On arrival at the bus stop, the question of seat availability was treated with the same formality that people in Thailand treat almost any question pertaining to business of any level of minutia, and a serious conversation began to take place between my neighbors and the person at the ticket office. Although they all know, that my Thai is certainly passible for getting a ride to one of the most obvious places I might be going, they all three got out of the car to assist. Not far into the conversation, the ticket lady made a phone call to confirm a seat was available and I heard her repeating back to the person on the other end the Thai equivalent of “oh, there are a whole bunch of seats available”.  She got off the phone and continued the conversation with the neighbors without making it apparent that I could get on the bus. She was telling the neighbors something about the situation of me boarding at this station and her not having any tickets to give and most of this I did not understand. Finally I interrupted to confirm with her in Thai that there was a 10:30 bus and an 11:00 bus, and that the 10:30 had already come, but the 11:00 had not, and that both of these buses were bah 1 or first class, and that the latter still had seats. The neighbors and the ticket lady all smiled bigly and commented that I knew everything already. Then the ticket lady proceeded to tell me directly that I could board the 11:00 when it came no problem, but I would not have ticket to eat lunch with when we stopped halfway through, as is customary on a Thai, first class bus. She said the ticket would be 300 baht and I told her no problem, I was already full of bananas so the meal was not a big deal, and really just wanted to avoid any possible delays in getting on a bus. At first the ticket lady told me to pay the bus driver when I boarded, but just as my neighbors were getting ready to leave she decided that I should pay her instead. I asked why she had changed her mind and she told me because the bus driver would not understand me. To that I replied that I have taken this trip many times before and beyond that, been all over this country by myself. She asked for 350 baht and I was not going to argue further, because really, I just wanted to get on the bus.

About an hour into the ride I get off the phone with my buddy Dan and I start to get a little annoyed that the snack and water bottle already provided to every other passenger on the bus had still not found its way to me. We took on several new passengers at stops after mine and they were immediately provided refreshments. The service person on the bus seemed to disappear right after the last round of refreshment delivery and ticket taking, so I began to wait for his head to pop back up. About this time I also start to wonder why I paid the full price for a first class ticket, evidently was not being given refreshments on purpose, and should not be expecting lunch. I decided at the lunch stop I would ask someone for a lunch ticket just to see what is was that they might say, and maybe get the meal that I had actually paid for already.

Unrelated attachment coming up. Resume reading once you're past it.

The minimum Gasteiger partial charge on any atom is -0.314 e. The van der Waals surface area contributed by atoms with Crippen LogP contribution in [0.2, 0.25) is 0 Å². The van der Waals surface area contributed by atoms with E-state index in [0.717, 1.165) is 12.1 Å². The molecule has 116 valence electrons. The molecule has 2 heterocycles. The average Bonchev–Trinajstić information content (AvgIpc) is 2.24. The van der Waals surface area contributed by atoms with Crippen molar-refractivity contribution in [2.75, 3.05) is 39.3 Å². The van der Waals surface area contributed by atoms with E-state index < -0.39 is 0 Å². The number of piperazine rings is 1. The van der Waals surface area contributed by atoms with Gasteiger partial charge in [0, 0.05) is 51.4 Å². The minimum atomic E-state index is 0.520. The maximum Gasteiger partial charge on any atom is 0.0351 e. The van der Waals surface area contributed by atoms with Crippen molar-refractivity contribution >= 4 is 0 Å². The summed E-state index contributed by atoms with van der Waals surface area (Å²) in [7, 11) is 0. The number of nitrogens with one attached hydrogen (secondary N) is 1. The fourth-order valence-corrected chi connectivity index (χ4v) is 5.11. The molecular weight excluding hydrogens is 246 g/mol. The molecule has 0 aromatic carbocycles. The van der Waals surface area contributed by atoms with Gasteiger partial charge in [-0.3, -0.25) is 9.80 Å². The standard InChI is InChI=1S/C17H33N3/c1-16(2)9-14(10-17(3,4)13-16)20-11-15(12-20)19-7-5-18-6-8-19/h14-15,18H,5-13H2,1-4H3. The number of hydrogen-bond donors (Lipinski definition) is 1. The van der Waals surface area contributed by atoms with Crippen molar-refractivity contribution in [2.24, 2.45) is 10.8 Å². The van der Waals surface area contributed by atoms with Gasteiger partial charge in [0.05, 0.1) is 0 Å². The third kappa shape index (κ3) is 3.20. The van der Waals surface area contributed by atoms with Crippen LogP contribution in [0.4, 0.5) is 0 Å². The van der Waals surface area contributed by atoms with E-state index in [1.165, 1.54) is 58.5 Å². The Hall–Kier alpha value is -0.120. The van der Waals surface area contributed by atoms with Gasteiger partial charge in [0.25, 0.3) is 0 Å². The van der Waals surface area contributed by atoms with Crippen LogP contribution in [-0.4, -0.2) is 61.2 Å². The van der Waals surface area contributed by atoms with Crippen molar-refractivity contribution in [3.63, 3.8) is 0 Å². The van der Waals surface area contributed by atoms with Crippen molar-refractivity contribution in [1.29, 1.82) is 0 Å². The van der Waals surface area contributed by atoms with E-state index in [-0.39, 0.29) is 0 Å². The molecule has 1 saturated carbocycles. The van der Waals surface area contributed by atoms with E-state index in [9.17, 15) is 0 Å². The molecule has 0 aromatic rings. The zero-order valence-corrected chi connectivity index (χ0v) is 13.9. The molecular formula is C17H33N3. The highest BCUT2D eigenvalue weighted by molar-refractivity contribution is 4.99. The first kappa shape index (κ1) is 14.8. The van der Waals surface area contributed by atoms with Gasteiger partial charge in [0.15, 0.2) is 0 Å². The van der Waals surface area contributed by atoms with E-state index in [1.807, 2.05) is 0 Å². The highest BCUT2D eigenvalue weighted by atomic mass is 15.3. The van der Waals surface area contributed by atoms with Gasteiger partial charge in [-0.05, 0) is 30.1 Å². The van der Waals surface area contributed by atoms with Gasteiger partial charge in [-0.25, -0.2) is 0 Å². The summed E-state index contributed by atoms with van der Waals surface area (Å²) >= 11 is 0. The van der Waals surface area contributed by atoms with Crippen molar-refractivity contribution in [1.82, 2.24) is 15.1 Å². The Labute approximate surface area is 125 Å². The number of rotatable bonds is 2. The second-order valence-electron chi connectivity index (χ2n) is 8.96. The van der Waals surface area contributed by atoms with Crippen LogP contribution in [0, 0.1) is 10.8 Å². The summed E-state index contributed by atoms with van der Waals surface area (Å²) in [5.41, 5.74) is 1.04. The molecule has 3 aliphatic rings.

When we stopped after about 3 and a half hours, at the halfway point to Bangkok, I got off the bus and went to the bus service person. I proceeded to give him my story about boarding and not receiving a ticket. I asked him if there was a way that he might provide me with one and he, looking a little alarmed, directed me to the driver of the bus. When I stepped up to the driver, the typical surprise a Thai has to hear a farang speaking Thai passed very quickly as his interest grew in my story. I asked him who I should talk to in Bangkok about this because I was not happy. He asked me where I got on the bus and where I paid for my ticket, and he also seemed perplexed by the fact that I had not received an actual paper ticket. The driver immediately started discussing the story with another officer of the bus company who asked me the same questions he already had and then confirmed again that I was actually on the bus I had just stepped off of. She then said something about a 2nd class ticket being 279 baht, and I once again told her that no, I had not paid 279 baht, knew this was a first class bus and had paid 350 to the woman at the bus station, “muan durm” (same as always). By now both her and the bus driver had evidence of dissatisfaction on their faces; not at me, but at my story. The bus driver next tells me to hurry along and eat or that I might not have time. I entered the outdoor rest stop restaurant full of people, and ordered a plate of pad Thai. Seconds later the bus driver comes up behind me, pulls a Thai bill from his own pocket, and tells me to get something to eat while putting the money in my hand. I graciously thank him and he asks if I have ordered yet. I respond that yes I ordered pad Thai. A big smile crosses his face as he laughingly asks farang can eat pad Thai? Immediately on boarding the bus again, the crew member I had spoken with initially delivered my refreshments with a very big smile on his face.

I never approached anyone when I arrived to Bangkok and I never really found out what happened with that ticket. I was inspired to write this blog because it illustrates how the simplest things can become consuming mysteries in a land that is not your own and the similarities of people in general. Even though it seemed to me that this woman at the bus station pocketed sixty baht and informed the driver that she sold me a second class ticket based on the assumption that he would not understand me, when I explained to the driver what happened, he could not help himself but to make it right, and did so, evidently, out of his own pocket. Just people, I guess.